Always in Season
A very hard sit for many, but this film should be seen. It is an unflinching look at how the racial sins of the past…
The modest scope of "Hearts Beat Loud," a new film directed by Brett Haley, which he co-wrote with Marc Basch, is its strongest point. It's refreshing to watch a film that doesn't feel obligated to go for the brass ring (of emotion, or social commentary, or even plot). Low-key scenes play out in a casual way, with simply drawn characters eloquently filled in by the talented cast. There's a relief as an audience member when you don't get the sense that actors or director are pushing for catharsis, for a message, to keep you interested. But "Hearts Beat Loud" could use more urgency in the telling, more sense of what is at stake for the characters.
Frank Fisher (Nick Offerman) is a widower who owns a record shop in Red Hook, a Brooklyn neighborhood far removed from the bustle of Manhattan. If you go to Red Hook, you can feel the ghost of its industrial shipping-port past, the warehouses, the waterfront, its isolation, but the winds of gentrification are blowing. Gentrification is not the topic of "Hearts Beat Loud," but it is the worrisome undercurrent for the main characters. Frank has owned Red Hook Records for 17 years, and his landlord Leslie (Toni Collette) has held off on raising the rent because she loves the store and she likes Frank. But it's time to sell, so Frank puts up signs in the window saying "Everything Must Go" (which might have been a more evocative title for the film). Frank's daughter Sam (Kiersey Clemons) is taking pre-med classes during the summer before heading out for college on the West Coast. It's the end of an era, in more ways than one. Frank and his late wife had a band together, and he and Sam unwind with impromptu jam sessions, writing songs at the end of a long day. It's one of the ways they bond. But all of the impending changes make Frank determined to create a band with his daughter, even if she's not particularly into it. He's let go of so much, he doesn't want to let go of her.
"Hearts Beat Loud" simmers on a low boil, and this is sometimes in its favor. Frank hangs out with the stoner owner (Ted Danson) of a local Red Hook dive, and sometimes does karaoke with Leslie. Sam meets a girl (Sasha Lane, from "American Honey") who works in an art gallery, and the two begin a sweet romance, poignant because their time is limited. When Frank uploads one of the songs he and Sam recorded to Spotify, it's a modest "hit." Frank suggests maybe Sam should delay college so they can start playing gigs. "Hearts Beat Loud" doesn't go the predictable route, where father and daughter take the indie rock scene by storm. The film is up to something quieter, more realistic.
Clemons is wonderful here, but Offerman is the revelation. Normally he plays big broad characters, and he does it very well. In "Hearts Beat Loud," he is internal, with loss and grief etched into his face. There are times, talking with his daughter, where you can feel the intensity of his emotions, his love for her, his fear of being alone, all things he cannot express. Frank never married again. His daughter is everything to him. He comes alive when talking about music. There's a beautiful moment where he reads some song lyrics Sam wrote, and realizes she must be in love with someone. "Do you have a girlfriend?" he asks her, excited, curious. (It's refreshing to have the "issue" of someone's sexual orientation not be an "issue" at all.) Frank's latching onto the father-daughter band idea comes from a place of pain and fear, and Offerman makes that very clear, without drowning the character in self-pity or self-importance.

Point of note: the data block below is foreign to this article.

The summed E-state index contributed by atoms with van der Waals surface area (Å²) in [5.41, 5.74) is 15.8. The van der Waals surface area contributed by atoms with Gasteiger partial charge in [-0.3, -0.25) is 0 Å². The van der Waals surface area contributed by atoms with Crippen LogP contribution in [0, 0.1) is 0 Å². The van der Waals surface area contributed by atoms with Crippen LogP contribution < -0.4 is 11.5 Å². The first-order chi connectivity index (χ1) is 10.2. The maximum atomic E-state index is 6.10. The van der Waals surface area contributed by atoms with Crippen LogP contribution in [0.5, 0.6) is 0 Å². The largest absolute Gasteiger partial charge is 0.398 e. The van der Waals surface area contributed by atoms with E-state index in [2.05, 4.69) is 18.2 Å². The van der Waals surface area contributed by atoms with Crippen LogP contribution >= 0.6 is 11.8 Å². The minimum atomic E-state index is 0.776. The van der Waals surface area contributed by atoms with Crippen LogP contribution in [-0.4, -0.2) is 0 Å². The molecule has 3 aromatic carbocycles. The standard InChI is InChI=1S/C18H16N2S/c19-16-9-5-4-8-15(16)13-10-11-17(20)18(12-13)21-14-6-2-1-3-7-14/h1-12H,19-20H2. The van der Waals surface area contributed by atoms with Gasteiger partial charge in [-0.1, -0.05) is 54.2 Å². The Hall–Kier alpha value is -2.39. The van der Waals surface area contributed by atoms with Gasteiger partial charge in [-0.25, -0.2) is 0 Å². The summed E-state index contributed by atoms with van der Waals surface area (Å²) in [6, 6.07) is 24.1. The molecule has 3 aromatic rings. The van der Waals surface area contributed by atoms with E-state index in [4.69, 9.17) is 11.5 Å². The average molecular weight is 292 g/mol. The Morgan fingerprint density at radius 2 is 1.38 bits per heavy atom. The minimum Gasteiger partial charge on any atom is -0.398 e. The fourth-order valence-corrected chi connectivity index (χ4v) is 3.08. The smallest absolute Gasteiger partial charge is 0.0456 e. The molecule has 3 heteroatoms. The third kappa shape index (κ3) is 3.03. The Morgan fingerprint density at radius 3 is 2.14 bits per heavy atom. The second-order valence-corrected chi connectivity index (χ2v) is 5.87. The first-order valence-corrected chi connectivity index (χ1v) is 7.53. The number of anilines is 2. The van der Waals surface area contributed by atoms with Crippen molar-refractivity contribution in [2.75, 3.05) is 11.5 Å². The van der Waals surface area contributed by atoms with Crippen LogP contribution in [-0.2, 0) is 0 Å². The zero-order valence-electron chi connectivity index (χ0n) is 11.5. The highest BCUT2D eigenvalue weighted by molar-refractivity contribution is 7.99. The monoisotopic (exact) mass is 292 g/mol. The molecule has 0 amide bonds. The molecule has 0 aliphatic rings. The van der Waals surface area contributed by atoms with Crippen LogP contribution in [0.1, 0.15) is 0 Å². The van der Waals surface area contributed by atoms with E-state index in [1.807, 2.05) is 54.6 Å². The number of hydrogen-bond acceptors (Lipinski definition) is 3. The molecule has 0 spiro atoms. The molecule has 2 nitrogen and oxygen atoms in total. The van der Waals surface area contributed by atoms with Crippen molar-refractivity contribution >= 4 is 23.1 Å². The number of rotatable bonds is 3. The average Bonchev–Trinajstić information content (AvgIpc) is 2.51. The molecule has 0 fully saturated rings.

There's a lot of music in "Hearts Beat Loud," with a couple of original songs composed by Keegan DeWitt ("Cold Weather," "Listen Up Philip," "Queen of Earth," "Kate Plays Christine," "The Incredible Jessica James"). The songs—performed by Offerman and Clemons—are a huge part of the texture of the film. Their performances play out in full, so you're given a chance to get swept away in Clemons' strong expressive voice, in the dynamic between the two actors, the love and appreciation they have for one another, the fun they have together.
Some aspects of "Hearts Beat Loud" feel sketched-in, almost like a first draft. Sam is shown going to only one pre-med class, where the teacher, in a lecture about the heart, mentions how falling in love makes the heart beat faster, and then says, "Okay! Let's talk about ventricles!" Despite the rigors of pre-med programs, Sam has unlimited free time to play music with her dad and hang out with her girlfriend. There's a meandering pointless feeling to some of the scenes with Ted Danson. It's like he's there as a character just to give Frank someone to talk to. Leslie is not as developed a character as she could be, although Collette brings nice shadings to her work, as always. And Frank's suggestion that Sam put off college so they can start a band isn't explored as the truly delusional idea that it is. He's literally holding her back! The film is so easy-going towards Frank that all kinds of intriguing and possibly intense emotional avenues remain unexplored. The heart of the film could have beat just a little bit louder.
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